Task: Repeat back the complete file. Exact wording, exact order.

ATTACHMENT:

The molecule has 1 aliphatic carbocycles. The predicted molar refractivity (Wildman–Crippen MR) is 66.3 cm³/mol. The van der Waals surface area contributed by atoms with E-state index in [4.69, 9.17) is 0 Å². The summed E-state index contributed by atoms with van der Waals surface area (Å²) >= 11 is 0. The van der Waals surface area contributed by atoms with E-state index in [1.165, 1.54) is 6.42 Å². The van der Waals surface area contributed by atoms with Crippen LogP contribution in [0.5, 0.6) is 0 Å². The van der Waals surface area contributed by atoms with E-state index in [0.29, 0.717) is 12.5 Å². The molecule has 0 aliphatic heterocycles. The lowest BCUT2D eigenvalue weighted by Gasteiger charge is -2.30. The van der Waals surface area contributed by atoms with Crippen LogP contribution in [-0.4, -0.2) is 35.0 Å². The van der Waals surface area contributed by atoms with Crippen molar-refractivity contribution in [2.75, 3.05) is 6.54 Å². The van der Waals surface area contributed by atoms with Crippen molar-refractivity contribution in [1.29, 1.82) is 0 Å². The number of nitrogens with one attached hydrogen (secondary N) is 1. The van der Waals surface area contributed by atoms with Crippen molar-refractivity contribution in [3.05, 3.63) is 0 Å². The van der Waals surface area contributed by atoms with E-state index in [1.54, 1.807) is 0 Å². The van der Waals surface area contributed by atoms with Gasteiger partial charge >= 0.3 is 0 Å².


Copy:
The molecule has 1 aliphatic carbocycles. The predicted molar refractivity (Wildman–Crippen MR) is 66.3 cm³/mol. The van der Waals surface area contributed by atoms with E-state index in [4.69, 9.17) is 0 Å². The summed E-state index contributed by atoms with van der Waals surface area (Å²) >= 11 is 0. The van der Waals surface area contributed by atoms with E-state index in [1.165, 1.54) is 6.42 Å². The van der Waals surface area contributed by atoms with Crippen LogP contribution in [0.5, 0.6) is 0 Å². The van der Waals surface area contributed by atoms with E-state index in [0.29, 0.717) is 12.5 Å². The molecule has 0 aliphatic heterocycles. The lowest BCUT2D eigenvalue weighted by Gasteiger charge is -2.30. The van der Waals surface area contributed by atoms with Crippen LogP contribution in [-0.4, -0.2) is 35.0 Å². The van der Waals surface area contributed by atoms with Crippen molar-refractivity contribution in [2.75, 3.05) is 6.54 Å². The van der Waals surface area contributed by atoms with Crippen molar-refractivity contribution in [1.29, 1.82) is 0 Å². The number of nitrogens with one attached hydrogen (secondary N) is 1. The van der Waals surface area contributed by atoms with Crippen molar-refractivity contribution in [3.05, 3.63) is 0 Å². The van der Waals surface area contributed by atoms with E-state index in [1.54, 1.807) is 0 Å². The van der Waals surface area contributed by atoms with Gasteiger partial charge >= 0.3 is 0 Å².